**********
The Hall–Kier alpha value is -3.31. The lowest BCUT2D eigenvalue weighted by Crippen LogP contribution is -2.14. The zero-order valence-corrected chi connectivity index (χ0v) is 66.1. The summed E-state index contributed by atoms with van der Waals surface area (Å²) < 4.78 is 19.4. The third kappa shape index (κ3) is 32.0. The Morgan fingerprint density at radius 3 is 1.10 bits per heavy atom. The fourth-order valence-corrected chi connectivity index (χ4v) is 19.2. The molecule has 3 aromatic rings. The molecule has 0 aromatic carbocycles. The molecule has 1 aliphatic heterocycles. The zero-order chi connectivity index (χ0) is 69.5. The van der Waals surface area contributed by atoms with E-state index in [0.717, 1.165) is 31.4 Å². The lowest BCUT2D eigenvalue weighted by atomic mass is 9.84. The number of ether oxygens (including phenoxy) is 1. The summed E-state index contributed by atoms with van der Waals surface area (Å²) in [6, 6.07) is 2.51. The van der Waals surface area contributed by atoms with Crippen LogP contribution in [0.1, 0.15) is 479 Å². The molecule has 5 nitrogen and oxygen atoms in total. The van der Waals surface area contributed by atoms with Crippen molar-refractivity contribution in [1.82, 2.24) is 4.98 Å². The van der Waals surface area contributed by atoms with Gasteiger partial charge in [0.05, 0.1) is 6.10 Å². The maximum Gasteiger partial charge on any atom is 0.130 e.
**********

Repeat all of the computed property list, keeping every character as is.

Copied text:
The Hall–Kier alpha value is -3.31. The lowest BCUT2D eigenvalue weighted by Crippen LogP contribution is -2.14. The zero-order valence-corrected chi connectivity index (χ0v) is 66.1. The summed E-state index contributed by atoms with van der Waals surface area (Å²) < 4.78 is 19.4. The third kappa shape index (κ3) is 32.0. The Morgan fingerprint density at radius 3 is 1.10 bits per heavy atom. The fourth-order valence-corrected chi connectivity index (χ4v) is 19.2. The molecule has 3 aromatic rings. The molecule has 0 aromatic carbocycles. The molecule has 1 aliphatic heterocycles. The zero-order chi connectivity index (χ0) is 69.5. The van der Waals surface area contributed by atoms with E-state index in [0.717, 1.165) is 31.4 Å². The lowest BCUT2D eigenvalue weighted by atomic mass is 9.84. The number of ether oxygens (including phenoxy) is 1. The summed E-state index contributed by atoms with van der Waals surface area (Å²) in [6, 6.07) is 2.51. The van der Waals surface area contributed by atoms with Crippen LogP contribution in [0.1, 0.15) is 479 Å². The molecule has 5 nitrogen and oxygen atoms in total. The van der Waals surface area contributed by atoms with Crippen molar-refractivity contribution in [1.82, 2.24) is 4.98 Å². The van der Waals surface area contributed by atoms with Gasteiger partial charge in [0.05, 0.1) is 6.10 Å². The maximum Gasteiger partial charge on any atom is 0.130 e.